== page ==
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Students get hands dirty in soil competition

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PHILADELPHIA — “Feel free to get down in the pit to smell it and look at it,” field crops educator Michael E. Hunter said Tuesday morning, directing the attention of 35 high schoolers from Alexandria Central School to a large pit of soil about 6 feet deep on a piece of farmland.

The agriculture students represented one of the seven school districts from Jefferson and Lewis counties that competed in the Jefferson-Lewis Subdistrict FFA’s annual land judging contest at the 400-acre dairy farm owned by Michael B. Kiechle.

About 260 students rotated through seven stations to analyze different soil types, completing a list of 50 multiple-choice questions to identify a soil’s qualities and how it should be managed properly.

Alexandria Central School agriculture teacher Richard F. Campany, whose students have entered the competition for 34 years, said his class spent two weeks readying for the competition. Students conducted permeability tests, for example, in which water was drained through different soil types. Farms with clay soils need to be managed differently because they don’t drain water well and are more susceptible to flooding.

“I have a few farm kids, but most of these students have lawns and gardens,” Mr. Campany said of his class this year. “Students are able to think about whether land would be good growing sites and identify limitations.”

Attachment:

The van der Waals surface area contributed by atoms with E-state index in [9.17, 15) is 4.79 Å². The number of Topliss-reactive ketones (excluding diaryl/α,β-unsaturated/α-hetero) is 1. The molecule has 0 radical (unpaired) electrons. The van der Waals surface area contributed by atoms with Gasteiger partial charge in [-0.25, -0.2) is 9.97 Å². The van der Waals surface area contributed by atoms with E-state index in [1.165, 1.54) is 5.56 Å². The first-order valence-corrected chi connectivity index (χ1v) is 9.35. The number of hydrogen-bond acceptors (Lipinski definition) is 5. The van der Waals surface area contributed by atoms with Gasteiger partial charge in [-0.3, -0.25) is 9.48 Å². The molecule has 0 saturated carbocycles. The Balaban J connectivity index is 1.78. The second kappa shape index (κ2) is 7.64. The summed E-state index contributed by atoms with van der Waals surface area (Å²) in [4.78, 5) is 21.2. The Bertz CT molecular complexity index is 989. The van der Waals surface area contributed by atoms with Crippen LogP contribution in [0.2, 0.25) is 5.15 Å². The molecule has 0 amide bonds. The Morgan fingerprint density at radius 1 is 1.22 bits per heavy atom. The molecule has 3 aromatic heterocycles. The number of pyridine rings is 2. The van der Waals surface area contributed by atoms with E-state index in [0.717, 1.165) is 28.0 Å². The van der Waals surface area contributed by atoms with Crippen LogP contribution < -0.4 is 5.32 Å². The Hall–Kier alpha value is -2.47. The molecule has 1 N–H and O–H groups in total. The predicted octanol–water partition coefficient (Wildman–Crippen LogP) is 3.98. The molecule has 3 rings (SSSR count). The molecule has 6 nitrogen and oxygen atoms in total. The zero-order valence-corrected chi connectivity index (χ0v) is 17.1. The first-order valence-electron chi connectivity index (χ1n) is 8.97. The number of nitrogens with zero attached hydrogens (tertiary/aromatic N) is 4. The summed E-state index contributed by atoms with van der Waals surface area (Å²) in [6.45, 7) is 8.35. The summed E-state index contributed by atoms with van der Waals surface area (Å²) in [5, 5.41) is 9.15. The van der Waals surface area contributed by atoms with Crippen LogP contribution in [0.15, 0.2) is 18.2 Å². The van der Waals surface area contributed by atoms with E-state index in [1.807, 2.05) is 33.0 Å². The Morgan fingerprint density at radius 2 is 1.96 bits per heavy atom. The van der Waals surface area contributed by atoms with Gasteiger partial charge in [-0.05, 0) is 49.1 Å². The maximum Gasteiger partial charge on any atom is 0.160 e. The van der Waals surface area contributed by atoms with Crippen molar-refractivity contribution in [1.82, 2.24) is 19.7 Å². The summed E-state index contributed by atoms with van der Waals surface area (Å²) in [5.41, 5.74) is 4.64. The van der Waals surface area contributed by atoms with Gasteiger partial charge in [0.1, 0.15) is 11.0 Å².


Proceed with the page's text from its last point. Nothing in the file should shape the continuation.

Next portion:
Because clay drains water slowly, subsurface drainage lines under clay soil are needed to ensure that crops don’t flood. The sandy soil examined by Alexandria students, though, wouldn’t need a drainage or septic system.

“It’s a lot more work than we thought it would be to manage the land,” said junior Cassandra J. Purtell from Alexandria, who finished the exercise with her identical twin sister, Carissa A. “And if you make a mistake (as a farmer), you have to do everything all over.”

Although the twins shivered in the 45-degree air, both of them smiled as they turned in their questionnaires and prepared to march a quarter-mile to the next station in knee-high rubber boots.

“It’s a good experience to be out here and more productive” than in the classroom,” Cassandra said.

At a station situated next to the Indian River, students analyzed the degree and length of the slope.

“If land’s located next to a hillside, you don’t want to have a row of crops there because of erosion” because of a lack of water, Mr. Hunter said. “Planting grass and trees (as a buffer) near the water is a good idea.”

At another station, a group of students from Belleville Henderson Central School learned about the dangers of digging on ground where underground electrical and gas lines could be located.

Many accidents occur because of the naive belief that taking shortcuts can make a project easier, said James C. Flint, field representative for 811 “Call Before You Dig,” a free utility service offered in New York state. But the mistake of believing an electrical line is a root could mean instant death by sending a 1,500-volt surge of electricity through one’s body.

“A couple of hits with a shovel and they’re zapped,” Mr. Flint said, holding up a shovel warped by electrocution in an accident for effect. “This guy got lucky because the electricity only crossed his body. But if it crosses your heart, you’re done.”

Work crews detect underground lines using metal detectors, he said in response to a student’s question.

Mr. Flint advised students to call 811 three days before starting a project to ensure the ground is safe.

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